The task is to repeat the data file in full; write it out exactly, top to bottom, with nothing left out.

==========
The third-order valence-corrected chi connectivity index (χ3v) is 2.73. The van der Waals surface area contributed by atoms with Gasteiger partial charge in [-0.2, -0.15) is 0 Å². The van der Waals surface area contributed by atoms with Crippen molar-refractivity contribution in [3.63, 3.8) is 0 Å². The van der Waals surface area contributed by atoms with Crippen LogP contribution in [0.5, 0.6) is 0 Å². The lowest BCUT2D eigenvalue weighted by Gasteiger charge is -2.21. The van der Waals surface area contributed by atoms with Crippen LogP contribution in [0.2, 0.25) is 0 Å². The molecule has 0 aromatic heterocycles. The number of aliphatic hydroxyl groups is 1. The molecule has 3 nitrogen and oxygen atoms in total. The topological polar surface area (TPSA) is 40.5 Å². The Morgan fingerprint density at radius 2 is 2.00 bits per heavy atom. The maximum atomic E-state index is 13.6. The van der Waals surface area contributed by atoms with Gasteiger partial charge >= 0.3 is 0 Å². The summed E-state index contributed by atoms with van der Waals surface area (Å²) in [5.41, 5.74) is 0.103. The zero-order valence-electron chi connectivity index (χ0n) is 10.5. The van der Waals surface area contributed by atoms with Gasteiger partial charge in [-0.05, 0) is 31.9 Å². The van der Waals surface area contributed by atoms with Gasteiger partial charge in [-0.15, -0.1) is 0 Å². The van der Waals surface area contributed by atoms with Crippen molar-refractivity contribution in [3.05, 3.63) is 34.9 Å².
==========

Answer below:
The third-order valence-corrected chi connectivity index (χ3v) is 2.73. The van der Waals surface area contributed by atoms with Gasteiger partial charge in [-0.2, -0.15) is 0 Å². The van der Waals surface area contributed by atoms with Crippen molar-refractivity contribution in [3.63, 3.8) is 0 Å². The van der Waals surface area contributed by atoms with Crippen LogP contribution in [0.5, 0.6) is 0 Å². The lowest BCUT2D eigenvalue weighted by Gasteiger charge is -2.21. The van der Waals surface area contributed by atoms with Crippen LogP contribution in [0.2, 0.25) is 0 Å². The molecule has 0 aromatic heterocycles. The number of aliphatic hydroxyl groups is 1. The molecule has 3 nitrogen and oxygen atoms in total. The topological polar surface area (TPSA) is 40.5 Å². The Morgan fingerprint density at radius 2 is 2.00 bits per heavy atom. The maximum atomic E-state index is 13.6. The van der Waals surface area contributed by atoms with Gasteiger partial charge >= 0.3 is 0 Å². The summed E-state index contributed by atoms with van der Waals surface area (Å²) in [5.41, 5.74) is 0.103. The zero-order valence-electron chi connectivity index (χ0n) is 10.5. The van der Waals surface area contributed by atoms with Gasteiger partial charge in [-0.05, 0) is 31.9 Å². The van der Waals surface area contributed by atoms with Gasteiger partial charge in [-0.15, -0.1) is 0 Å². The van der Waals surface area contributed by atoms with Crippen molar-refractivity contribution in [3.05, 3.63) is 34.9 Å².